The Hardships of Promoters
I am writing to address a persistent misconception about the role of dance promoters in our industry. It is essential that we recognize their efforts, risks, and contributions to bring dance events to life.
One misconception is that promoters always earn more money than the artists they support. This is not true. Event promotion involves inherent risks, where profits are never guaranteed. When events fall short, promoters face financial challenges, hounding from creditors, legal troubles, and even bankruptcy. Rumors and gossip damage promoters' reputations.
Promoters invest significant time, effort, and financial resources to organize and execute events, which highlights the considerable personal and professional risks. Promoters face uncertainties and hardships, and so it is essential to recognize the complexity of a promoter's role, offer support, and foster a collaborative industry culture.
Let us create a supportive culture, where promoters are acknowledged for their role, and receive the support they need, both in success and failure. The emotional toll of being a dance promoter is palpable, and they deserve recognition and appreciation for the risks they take and the contributions they make.
However, promoters face many challenges in building genuine relationships, as even friends can sometimes turn their backs. This adds an additional layer of difficulty to an already challenging profession. Furthermore, it's disheartening to see newcomers in the industry lacking professional courtesy, organizing events that divide our community.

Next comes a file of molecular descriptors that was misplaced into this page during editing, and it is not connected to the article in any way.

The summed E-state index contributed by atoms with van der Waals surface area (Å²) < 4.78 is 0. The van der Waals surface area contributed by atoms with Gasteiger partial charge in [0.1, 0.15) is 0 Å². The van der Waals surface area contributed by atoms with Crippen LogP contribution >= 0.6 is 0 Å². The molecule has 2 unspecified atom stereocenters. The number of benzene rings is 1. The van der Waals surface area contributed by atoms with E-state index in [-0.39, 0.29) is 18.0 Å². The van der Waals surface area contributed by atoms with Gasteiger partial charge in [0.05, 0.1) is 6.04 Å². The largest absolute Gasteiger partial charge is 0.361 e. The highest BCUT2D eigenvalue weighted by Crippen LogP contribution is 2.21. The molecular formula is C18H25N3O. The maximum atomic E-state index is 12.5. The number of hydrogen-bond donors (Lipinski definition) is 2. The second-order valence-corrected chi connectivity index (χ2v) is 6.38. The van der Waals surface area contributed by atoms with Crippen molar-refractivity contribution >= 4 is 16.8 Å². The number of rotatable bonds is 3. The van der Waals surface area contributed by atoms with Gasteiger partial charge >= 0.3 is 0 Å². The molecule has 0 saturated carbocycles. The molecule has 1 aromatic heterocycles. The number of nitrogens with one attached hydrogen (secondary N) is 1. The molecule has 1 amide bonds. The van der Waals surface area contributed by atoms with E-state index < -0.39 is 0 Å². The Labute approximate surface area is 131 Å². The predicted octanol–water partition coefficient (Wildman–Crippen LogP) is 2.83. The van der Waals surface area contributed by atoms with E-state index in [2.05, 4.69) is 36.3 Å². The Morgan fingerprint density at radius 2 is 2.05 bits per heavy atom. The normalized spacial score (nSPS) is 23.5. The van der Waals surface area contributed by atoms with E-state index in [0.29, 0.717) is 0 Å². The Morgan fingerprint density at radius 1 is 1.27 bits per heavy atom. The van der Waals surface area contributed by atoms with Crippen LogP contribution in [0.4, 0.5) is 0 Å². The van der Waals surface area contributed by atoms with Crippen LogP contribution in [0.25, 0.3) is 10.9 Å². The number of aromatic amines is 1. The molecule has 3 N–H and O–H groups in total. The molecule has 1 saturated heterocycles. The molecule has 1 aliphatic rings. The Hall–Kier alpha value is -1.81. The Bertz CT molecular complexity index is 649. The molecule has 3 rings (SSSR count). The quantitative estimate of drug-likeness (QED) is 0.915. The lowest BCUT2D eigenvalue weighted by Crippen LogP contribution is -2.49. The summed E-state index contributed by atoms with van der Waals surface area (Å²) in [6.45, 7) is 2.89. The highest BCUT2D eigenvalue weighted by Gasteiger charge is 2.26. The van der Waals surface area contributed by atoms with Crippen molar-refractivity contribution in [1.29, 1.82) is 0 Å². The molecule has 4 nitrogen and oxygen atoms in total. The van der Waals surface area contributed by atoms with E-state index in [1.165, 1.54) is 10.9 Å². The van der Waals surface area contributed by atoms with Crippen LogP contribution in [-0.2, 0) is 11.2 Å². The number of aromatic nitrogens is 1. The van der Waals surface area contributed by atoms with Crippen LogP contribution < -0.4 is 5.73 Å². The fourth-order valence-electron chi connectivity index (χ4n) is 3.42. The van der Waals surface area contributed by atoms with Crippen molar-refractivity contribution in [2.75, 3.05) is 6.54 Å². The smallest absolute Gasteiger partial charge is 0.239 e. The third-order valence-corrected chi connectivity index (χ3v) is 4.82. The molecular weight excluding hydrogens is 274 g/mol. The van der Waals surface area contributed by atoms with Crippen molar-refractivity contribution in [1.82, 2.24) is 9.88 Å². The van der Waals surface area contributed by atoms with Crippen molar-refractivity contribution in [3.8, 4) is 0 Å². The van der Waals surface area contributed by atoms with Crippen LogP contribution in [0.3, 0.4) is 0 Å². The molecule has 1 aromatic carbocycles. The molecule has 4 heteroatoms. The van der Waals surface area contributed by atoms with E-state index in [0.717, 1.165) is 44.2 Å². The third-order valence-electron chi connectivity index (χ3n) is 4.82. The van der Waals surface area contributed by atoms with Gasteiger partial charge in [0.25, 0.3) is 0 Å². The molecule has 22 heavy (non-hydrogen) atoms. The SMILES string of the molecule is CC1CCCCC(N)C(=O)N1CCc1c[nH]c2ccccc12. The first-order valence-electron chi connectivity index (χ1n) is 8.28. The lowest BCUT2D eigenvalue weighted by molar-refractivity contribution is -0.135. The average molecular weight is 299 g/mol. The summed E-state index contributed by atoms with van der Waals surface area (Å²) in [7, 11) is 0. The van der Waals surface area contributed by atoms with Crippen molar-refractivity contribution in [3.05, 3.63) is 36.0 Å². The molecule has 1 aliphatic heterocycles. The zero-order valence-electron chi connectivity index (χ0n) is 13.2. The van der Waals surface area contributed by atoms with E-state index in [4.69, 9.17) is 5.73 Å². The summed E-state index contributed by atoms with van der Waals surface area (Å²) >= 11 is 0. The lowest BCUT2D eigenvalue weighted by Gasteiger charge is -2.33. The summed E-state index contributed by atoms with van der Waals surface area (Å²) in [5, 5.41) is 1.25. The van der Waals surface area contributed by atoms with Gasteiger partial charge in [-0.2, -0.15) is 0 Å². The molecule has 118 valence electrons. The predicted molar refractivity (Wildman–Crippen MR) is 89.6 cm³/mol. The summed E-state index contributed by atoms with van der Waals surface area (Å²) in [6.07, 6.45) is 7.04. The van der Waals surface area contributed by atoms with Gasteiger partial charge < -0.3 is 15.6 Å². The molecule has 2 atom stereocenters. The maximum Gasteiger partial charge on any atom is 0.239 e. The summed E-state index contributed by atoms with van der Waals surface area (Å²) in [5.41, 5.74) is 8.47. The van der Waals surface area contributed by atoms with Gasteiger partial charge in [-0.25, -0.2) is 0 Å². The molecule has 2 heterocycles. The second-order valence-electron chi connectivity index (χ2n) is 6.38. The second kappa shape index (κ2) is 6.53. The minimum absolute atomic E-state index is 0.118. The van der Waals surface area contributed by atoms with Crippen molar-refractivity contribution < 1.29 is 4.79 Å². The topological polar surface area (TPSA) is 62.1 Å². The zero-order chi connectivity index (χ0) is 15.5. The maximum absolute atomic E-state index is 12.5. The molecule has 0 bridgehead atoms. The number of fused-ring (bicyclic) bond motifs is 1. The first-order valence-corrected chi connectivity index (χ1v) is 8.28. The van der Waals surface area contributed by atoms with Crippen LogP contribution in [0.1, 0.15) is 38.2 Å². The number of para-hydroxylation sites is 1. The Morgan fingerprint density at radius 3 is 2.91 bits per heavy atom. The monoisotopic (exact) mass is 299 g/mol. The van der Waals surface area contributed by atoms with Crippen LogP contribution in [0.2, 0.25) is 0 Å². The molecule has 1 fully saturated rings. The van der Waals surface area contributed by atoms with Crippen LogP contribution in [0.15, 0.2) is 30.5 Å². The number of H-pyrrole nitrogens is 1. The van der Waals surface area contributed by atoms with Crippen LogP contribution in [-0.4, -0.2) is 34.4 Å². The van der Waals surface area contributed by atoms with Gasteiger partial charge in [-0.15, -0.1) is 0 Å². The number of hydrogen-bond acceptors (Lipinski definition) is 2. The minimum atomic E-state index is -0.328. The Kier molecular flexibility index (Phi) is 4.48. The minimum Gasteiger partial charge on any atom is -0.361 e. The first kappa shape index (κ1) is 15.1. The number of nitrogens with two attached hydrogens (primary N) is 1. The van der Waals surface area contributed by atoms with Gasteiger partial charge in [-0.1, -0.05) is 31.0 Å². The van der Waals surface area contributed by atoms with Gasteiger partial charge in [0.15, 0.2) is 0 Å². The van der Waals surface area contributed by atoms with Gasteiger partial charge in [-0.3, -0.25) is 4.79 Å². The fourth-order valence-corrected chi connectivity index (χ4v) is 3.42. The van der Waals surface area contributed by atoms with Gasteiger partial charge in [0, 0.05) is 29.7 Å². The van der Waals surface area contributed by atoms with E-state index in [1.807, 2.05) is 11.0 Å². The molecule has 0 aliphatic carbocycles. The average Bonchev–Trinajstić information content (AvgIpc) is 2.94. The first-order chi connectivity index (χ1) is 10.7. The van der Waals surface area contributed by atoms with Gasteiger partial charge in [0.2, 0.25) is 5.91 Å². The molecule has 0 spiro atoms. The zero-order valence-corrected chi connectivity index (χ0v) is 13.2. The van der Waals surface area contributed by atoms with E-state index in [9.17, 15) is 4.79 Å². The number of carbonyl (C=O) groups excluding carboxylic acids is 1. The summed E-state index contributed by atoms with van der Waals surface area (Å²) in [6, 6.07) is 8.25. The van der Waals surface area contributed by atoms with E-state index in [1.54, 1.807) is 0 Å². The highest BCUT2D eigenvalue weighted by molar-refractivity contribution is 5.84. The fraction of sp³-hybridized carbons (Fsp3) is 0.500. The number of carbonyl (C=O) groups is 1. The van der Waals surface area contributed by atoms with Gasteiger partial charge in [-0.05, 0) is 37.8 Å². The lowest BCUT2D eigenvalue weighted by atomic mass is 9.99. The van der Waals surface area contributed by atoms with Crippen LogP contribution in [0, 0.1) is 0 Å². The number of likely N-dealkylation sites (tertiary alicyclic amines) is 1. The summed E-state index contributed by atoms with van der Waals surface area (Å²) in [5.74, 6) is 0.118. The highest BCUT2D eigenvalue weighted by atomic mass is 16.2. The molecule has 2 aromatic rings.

In conclusion, let us come together as a dance community, united in our understanding and appreciation of the challenges and contributions of dance promoters. Let's foster an environment that acknowledges their role, supports their endeavors, and offers them the recognition they deserve. By doing so, we can uplift each other, celebrate our collective achievements, and create a stronger, more empathetic industry culture.
The thought of a dance industry without promoters for a year or two raises important questions about the sustainability and livelihoods of dance teachers, performers, and DJs who rely on a steady stream of gigs throughout the year. Would they be willing to take on the daunting task of organizing festivals themselves, knowing the inherent risks involved? This scenario forces us to reflect on the critical role that promoters play in creating opportunities and supporting the dance community. It emphasizes the need for collaboration and support within the industry to ensure its continued growth and provide stability for those who dedicate their lives to dance.